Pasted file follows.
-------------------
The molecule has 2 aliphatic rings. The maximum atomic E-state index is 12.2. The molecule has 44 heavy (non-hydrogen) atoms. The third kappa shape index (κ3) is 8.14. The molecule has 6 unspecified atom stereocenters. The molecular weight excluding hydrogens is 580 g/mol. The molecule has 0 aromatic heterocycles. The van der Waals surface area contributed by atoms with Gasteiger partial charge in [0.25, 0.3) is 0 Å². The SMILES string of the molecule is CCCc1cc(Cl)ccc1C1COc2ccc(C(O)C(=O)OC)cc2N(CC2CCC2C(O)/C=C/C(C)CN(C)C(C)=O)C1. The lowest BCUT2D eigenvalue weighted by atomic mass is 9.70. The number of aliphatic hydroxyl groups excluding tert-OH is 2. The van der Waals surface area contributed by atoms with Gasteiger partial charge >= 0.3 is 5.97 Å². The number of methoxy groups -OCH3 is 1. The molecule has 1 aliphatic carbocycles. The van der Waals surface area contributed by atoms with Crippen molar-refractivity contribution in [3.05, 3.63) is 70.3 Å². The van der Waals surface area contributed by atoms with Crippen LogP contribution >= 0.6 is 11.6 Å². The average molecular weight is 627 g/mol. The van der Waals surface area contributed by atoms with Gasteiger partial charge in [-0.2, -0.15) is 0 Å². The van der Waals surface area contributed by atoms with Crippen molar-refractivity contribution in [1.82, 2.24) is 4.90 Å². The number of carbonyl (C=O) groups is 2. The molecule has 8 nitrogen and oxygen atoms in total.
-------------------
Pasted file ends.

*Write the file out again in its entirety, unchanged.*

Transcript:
The molecule has 2 aliphatic rings. The maximum atomic E-state index is 12.2. The molecule has 44 heavy (non-hydrogen) atoms. The third kappa shape index (κ3) is 8.14. The molecule has 6 unspecified atom stereocenters. The molecular weight excluding hydrogens is 580 g/mol. The molecule has 0 aromatic heterocycles. The van der Waals surface area contributed by atoms with Gasteiger partial charge in [0.25, 0.3) is 0 Å². The SMILES string of the molecule is CCCc1cc(Cl)ccc1C1COc2ccc(C(O)C(=O)OC)cc2N(CC2CCC2C(O)/C=C/C(C)CN(C)C(C)=O)C1. The lowest BCUT2D eigenvalue weighted by atomic mass is 9.70. The number of aliphatic hydroxyl groups excluding tert-OH is 2. The van der Waals surface area contributed by atoms with Gasteiger partial charge >= 0.3 is 5.97 Å². The number of methoxy groups -OCH3 is 1. The molecule has 1 aliphatic carbocycles. The van der Waals surface area contributed by atoms with Crippen molar-refractivity contribution in [3.05, 3.63) is 70.3 Å². The van der Waals surface area contributed by atoms with Crippen LogP contribution >= 0.6 is 11.6 Å². The average molecular weight is 627 g/mol. The van der Waals surface area contributed by atoms with Gasteiger partial charge in [-0.2, -0.15) is 0 Å². The van der Waals surface area contributed by atoms with Crippen molar-refractivity contribution in [1.82, 2.24) is 4.90 Å². The number of carbonyl (C=O) groups is 2. The molecule has 8 nitrogen and oxygen atoms in total.